The Opera Duomo Museum. A collection of over 750 works

The Opera Duomo Museum is home to the highest number of Florentine monumental sculptural works in the world. But that isn’t the only reason to visit it.


It could almost seem unnecessary to tell you go visit the Opera Duomo Museum, right?

Ok, on one hand, you’d be right, considering the institution is undoubtedly among the most important in the city of Florence, but you should know that recommending the museum isn’t so simple, because to organize the best possible visit so you don’t miss anything, you’ll need to know a few things. 

Santa Maria del Fiore monumental complex

For starters, one thing should be made clear. You’ll need to know that the Opera Duomo Museum is part of Santa Maria del Fiore monumental complex, that includes the three religious buildings in piazza Duomo: the Baptistery of San Giovanni, the Cathedral of Santa Maria del Fiore and Giotto’s Bell Tower

Santa Maria del Fiore Cathedral

Nothing is more iconic in the Renaissance City than the magnificent Santa Maria del Fiore cathedral and Brunelleschi’s striking Duomo.

Opera del Duomo Museum

It collects 750 works and the highest number of Florentine monumental sculpture works in the world. But that's not the only reason why you should visit it.

The set-up is brand-new and boasts modern rooms and advanced technology, giving visitors an experience that is both greatly aesthetic and educational.

Then there’s the fact that the value and beauty of the works on display are unparalleled. There are over 750 pieces, including statues, tiles, relief sculptures, doors… many of which are masterpieces made for the interior and exterior of the three buildings in the piazza by the greatest masters of the Renaissance: Arnolfo di Cambio, Andrea Pisano, Lorenzo Ghiberti, Donatello, Luca della Robbia, Antonio Pollaiuolo, Andrea del Verrocchio, Michelangelo Buonarroti.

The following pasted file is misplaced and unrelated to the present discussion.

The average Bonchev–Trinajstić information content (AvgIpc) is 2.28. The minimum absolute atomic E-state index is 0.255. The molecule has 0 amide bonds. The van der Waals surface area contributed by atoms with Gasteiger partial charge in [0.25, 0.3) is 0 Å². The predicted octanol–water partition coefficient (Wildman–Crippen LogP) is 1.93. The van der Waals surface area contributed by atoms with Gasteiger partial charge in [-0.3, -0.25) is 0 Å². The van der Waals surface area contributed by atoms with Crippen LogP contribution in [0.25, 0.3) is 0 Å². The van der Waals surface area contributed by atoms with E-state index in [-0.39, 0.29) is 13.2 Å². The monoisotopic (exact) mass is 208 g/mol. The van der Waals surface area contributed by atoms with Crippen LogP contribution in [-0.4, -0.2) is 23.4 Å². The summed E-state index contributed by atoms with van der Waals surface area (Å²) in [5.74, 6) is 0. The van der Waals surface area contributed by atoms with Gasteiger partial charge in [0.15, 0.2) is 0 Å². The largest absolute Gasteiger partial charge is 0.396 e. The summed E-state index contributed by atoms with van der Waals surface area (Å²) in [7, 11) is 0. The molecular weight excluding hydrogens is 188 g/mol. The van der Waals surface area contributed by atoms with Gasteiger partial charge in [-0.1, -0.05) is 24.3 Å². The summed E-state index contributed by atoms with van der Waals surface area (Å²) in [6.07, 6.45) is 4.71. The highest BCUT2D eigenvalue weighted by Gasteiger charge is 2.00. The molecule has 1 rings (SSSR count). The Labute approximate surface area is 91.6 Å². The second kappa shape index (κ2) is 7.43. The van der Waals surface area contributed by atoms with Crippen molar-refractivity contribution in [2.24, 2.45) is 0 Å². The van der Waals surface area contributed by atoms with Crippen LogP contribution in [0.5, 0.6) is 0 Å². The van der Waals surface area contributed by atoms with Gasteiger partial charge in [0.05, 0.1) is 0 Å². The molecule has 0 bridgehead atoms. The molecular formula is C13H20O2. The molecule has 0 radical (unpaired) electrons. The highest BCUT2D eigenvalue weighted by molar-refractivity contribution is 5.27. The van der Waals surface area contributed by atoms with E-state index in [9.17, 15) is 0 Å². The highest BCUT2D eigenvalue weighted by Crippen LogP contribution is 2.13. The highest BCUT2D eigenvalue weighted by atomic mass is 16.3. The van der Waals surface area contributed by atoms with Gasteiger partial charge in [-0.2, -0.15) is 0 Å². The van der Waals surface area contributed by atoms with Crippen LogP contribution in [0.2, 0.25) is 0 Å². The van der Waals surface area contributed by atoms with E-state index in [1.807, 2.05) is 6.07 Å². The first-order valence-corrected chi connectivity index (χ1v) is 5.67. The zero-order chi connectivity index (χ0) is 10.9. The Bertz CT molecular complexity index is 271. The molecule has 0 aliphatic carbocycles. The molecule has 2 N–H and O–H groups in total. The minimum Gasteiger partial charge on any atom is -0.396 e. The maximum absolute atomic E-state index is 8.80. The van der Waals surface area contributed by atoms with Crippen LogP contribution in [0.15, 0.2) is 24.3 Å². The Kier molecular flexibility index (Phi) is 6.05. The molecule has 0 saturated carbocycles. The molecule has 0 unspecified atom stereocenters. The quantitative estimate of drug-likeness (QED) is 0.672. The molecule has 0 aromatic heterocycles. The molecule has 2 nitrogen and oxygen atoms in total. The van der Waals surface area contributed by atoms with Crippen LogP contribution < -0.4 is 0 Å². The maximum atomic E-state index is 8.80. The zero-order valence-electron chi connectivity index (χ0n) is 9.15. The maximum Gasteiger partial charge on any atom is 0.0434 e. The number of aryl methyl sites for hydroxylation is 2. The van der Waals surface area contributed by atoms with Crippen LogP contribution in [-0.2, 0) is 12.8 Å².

Everything is perfectly set within in a context that is avant-garde, large and bright, offering visitors an extraordinary walk through snippets of architecture, drawings, scale models and other wonders skilfully placed throughout the museum: 28 rooms on three floors, 6,000 square metres, where every new space reached is an astonishing discovery. 

The San Giovanni Baptistery

The San Giovanni Baptistery is one of Florence’s oldest and most historic structures; by no coincidence it takes its name from the city’s Patron Saint.  

Built on the remains of an ancient Roman domus, its iconic octagonal shape enchants every visitor, not to mention the spectacular white and green marble covering the exterior, its beautiful gold doors and the interior’s sparkling mosaics.

Giotto's Bell Tower

Almost 85 m high and 15 m wide, it’s the most striking accomplishment of 14th-century Florentine Gothic architecture. And despite its towering height, the impressive structure maintains a uniform style and form throughout.  

The climb to the top of the tower affords extraordinary views of Florence and a chance to snap some unforgettable photos. After climbing more than 400 steps into the air, you’ll reach a magnificent terrace overlooking the city.

Giotto’s masterpiece is today considered the most beautiful bell tower in Italy. Construction began in 1334 using the same white, red and green marble that decorate the Florence Cathedral, however, the artist's death in 1337 pushed completion to the second half of the 14th century. After the dreadful years of the Black Plague, Francesco Talenti set out to finish the job, specifically adding windows to the upper section. Typical Sienese double and triple-mullioned windows grace the top of the structure, illuminating the interior and adding a splash of Gothic to the classical style of the tower.  

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